Scotland and Ulster 1994, and Ulster 1995


NOTE: Entry started on May 16, 2005, extended and published on December 1, 2015. I may add to this.

Back in late May and early June 1994, my wife and I spent one week each in Scotland and Ulster. I wrote about our favorite places and where we stayed and posted it on Usenet. Nothing ever completely disappears from the Internet -- those articles can still be found at

Scotland: highlights of a recent visit

Trip to Northern Ireland

There was barely a World Wide Web when we took that trip, but now many of the accommodations and attractions are online. For example:

Leault Farm sheepdog demonstrations near Kingussie, Inverness-shire, Scotland.

Mr & Mrs McPherson B&B, Inveraray, Argyll.

Brownlees Guest House, St Andrews, Fife.

Ashdene House, B&B in Edinburgh.

The Hall Greene farmhouse accommodation near Lifford, Co. Donegal.

The Hall Greene was our favorite place to stay. Mervyn and Jean McKean are wonderful hosts. Active in the Ballylennon Presbyterian Church, they shared our interest in the history of Presbyterianism in Ulster, particularly the region in eastern Donegal called the Laggan, which had been home to my ancestors in the early 18th century. Jean is also a wonderful chef and baker, and we enjoyed all sorts of dainty treats with tea and conversation in the parlor.

We enjoyed our visit to Ulster so much we returned in fall 1995, spending several days at the Hall Greene and several more in Ardara and Narin on the west coast of County Donegal.

We worshipped at Fahan Presbyterian Church, where my ancestor Joseph Reagh had ministered from 1742-1769, before he emigrated to America. After the service, the Lamberton family invited us to Sunday lunch, and then we had dessert (strawberry-rhubarb crumble) with Mr and Mrs Jack Lamberton -- Jack, patriarch of the family, was clerk of the church's session.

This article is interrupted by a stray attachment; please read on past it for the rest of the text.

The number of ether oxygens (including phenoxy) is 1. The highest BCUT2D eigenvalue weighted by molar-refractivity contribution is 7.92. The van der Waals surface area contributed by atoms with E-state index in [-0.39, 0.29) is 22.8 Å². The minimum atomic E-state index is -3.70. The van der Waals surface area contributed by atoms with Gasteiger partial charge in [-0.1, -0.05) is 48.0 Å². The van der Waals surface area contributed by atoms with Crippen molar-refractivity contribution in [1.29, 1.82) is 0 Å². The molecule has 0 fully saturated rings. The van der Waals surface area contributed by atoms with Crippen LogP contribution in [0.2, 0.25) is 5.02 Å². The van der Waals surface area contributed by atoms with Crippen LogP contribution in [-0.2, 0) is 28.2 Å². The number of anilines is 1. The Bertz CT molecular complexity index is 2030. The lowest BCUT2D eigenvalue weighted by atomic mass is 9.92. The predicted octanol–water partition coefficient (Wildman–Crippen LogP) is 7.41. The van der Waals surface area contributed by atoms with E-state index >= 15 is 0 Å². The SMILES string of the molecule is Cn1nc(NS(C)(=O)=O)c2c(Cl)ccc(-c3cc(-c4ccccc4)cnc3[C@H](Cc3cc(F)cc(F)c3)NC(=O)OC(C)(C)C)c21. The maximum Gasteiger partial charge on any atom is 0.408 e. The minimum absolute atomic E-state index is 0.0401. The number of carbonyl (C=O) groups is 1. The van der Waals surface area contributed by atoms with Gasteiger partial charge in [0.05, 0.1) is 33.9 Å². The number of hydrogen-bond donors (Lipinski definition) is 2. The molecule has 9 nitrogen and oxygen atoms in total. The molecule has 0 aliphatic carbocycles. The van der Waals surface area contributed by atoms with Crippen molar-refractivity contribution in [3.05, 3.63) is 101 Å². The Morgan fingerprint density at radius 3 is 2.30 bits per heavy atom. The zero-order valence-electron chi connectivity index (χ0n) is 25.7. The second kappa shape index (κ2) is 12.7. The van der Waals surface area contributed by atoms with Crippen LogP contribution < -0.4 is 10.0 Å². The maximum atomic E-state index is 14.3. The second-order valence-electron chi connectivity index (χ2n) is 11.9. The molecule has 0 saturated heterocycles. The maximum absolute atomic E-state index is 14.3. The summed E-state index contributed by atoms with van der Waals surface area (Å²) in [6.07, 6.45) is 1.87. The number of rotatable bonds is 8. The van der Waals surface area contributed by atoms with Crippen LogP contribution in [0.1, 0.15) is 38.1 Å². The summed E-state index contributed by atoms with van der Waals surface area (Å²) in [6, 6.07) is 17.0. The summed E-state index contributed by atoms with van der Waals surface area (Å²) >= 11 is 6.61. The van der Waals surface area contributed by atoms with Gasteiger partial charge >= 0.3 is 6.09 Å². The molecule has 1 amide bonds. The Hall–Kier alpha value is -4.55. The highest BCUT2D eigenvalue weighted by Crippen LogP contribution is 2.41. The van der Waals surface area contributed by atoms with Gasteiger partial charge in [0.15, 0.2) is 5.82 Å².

One evening, the McKeans invited us along to a time of worship and fellowship at the Presbyterian Church in St. Johnstons. It was in connection with an evangelism outreach sponsored by several area churches.

During our time in and around Ardara, we started at the Bay View Country House, which was nice, but didn't really have a view of the bay. We moved to a very nice B&B called Roan Inish (or click here for another link) in Narin, looking out over a broad sandy beach. Ardara is a center of tweed production, and I bought a beautiful jacket at a ridiculously low price, one I still wear. During our stay we had lunch at the renowned pub known as Nancy's.

Our route back to Belfast took us along the northwest coast of Donegal, with a stop in Ramelton, and the church where Francis Makemie, the father of Presbyterianism in America, was once pastor. In Derry we made a quick visit to the library in search of genealogical information. The two places we'd stayed near Belfast the previous year were unavailable, so we wound up at a B&B near the airport in Templepatrick.

About this Entry

This page contains a single entry by Michael Bates published on May 16, 2005 5:26 PM.

May the warts be with you was the previous entry in this blog.

British doctors' oversight group challenges disabled man's right to choose artifical hydration is the next entry in this blog.

Find recent content on the main index or look in the archives to find all content.



Subscribe to feed Subscribe to this blog's feed:
[What is this?]